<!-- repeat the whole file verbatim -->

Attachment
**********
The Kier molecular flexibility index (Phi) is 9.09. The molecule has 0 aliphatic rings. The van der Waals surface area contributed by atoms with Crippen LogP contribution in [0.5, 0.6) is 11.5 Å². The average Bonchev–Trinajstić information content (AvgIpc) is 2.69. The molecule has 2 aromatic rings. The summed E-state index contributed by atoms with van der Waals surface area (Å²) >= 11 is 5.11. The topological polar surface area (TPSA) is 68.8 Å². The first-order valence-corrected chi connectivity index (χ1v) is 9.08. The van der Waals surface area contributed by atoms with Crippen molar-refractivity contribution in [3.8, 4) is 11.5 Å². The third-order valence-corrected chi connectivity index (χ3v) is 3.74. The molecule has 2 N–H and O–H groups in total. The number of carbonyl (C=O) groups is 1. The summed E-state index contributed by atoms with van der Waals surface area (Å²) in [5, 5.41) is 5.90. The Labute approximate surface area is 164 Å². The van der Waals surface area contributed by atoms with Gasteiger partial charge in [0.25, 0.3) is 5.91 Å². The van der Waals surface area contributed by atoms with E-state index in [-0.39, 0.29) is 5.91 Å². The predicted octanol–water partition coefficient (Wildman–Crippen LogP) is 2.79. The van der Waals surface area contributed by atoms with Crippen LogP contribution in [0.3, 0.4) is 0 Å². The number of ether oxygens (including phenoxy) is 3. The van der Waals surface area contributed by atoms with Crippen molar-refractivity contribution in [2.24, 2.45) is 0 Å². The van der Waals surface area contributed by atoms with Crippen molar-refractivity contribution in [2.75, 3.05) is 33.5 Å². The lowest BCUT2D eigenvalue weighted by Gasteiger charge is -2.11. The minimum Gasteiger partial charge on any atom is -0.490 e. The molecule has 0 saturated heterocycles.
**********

The Kier molecular flexibility index (Phi) is 9.09. The molecule has 0 aliphatic rings. The van der Waals surface area contributed by atoms with Crippen LogP contribution in [0.5, 0.6) is 11.5 Å². The average Bonchev–Trinajstić information content (AvgIpc) is 2.69. The molecule has 2 aromatic rings. The summed E-state index contributed by atoms with van der Waals surface area (Å²) >= 11 is 5.11. The topological polar surface area (TPSA) is 68.8 Å². The first-order valence-corrected chi connectivity index (χ1v) is 9.08. The van der Waals surface area contributed by atoms with Crippen molar-refractivity contribution in [3.8, 4) is 11.5 Å². The third-order valence-corrected chi connectivity index (χ3v) is 3.74. The molecule has 2 N–H and O–H groups in total. The number of carbonyl (C=O) groups is 1. The summed E-state index contributed by atoms with van der Waals surface area (Å²) in [5, 5.41) is 5.90. The Labute approximate surface area is 164 Å². The van der Waals surface area contributed by atoms with Gasteiger partial charge in [0.25, 0.3) is 5.91 Å². The van der Waals surface area contributed by atoms with E-state index in [-0.39, 0.29) is 5.91 Å². The predicted octanol–water partition coefficient (Wildman–Crippen LogP) is 2.79. The van der Waals surface area contributed by atoms with Crippen LogP contribution in [0.3, 0.4) is 0 Å². The number of ether oxygens (including phenoxy) is 3. The van der Waals surface area contributed by atoms with Crippen molar-refractivity contribution in [2.24, 2.45) is 0 Å². The van der Waals surface area contributed by atoms with Crippen molar-refractivity contribution in [2.75, 3.05) is 33.5 Å². The lowest BCUT2D eigenvalue weighted by Gasteiger charge is -2.11. The minimum Gasteiger partial charge on any atom is -0.490 e. The molecule has 0 saturated heterocycles.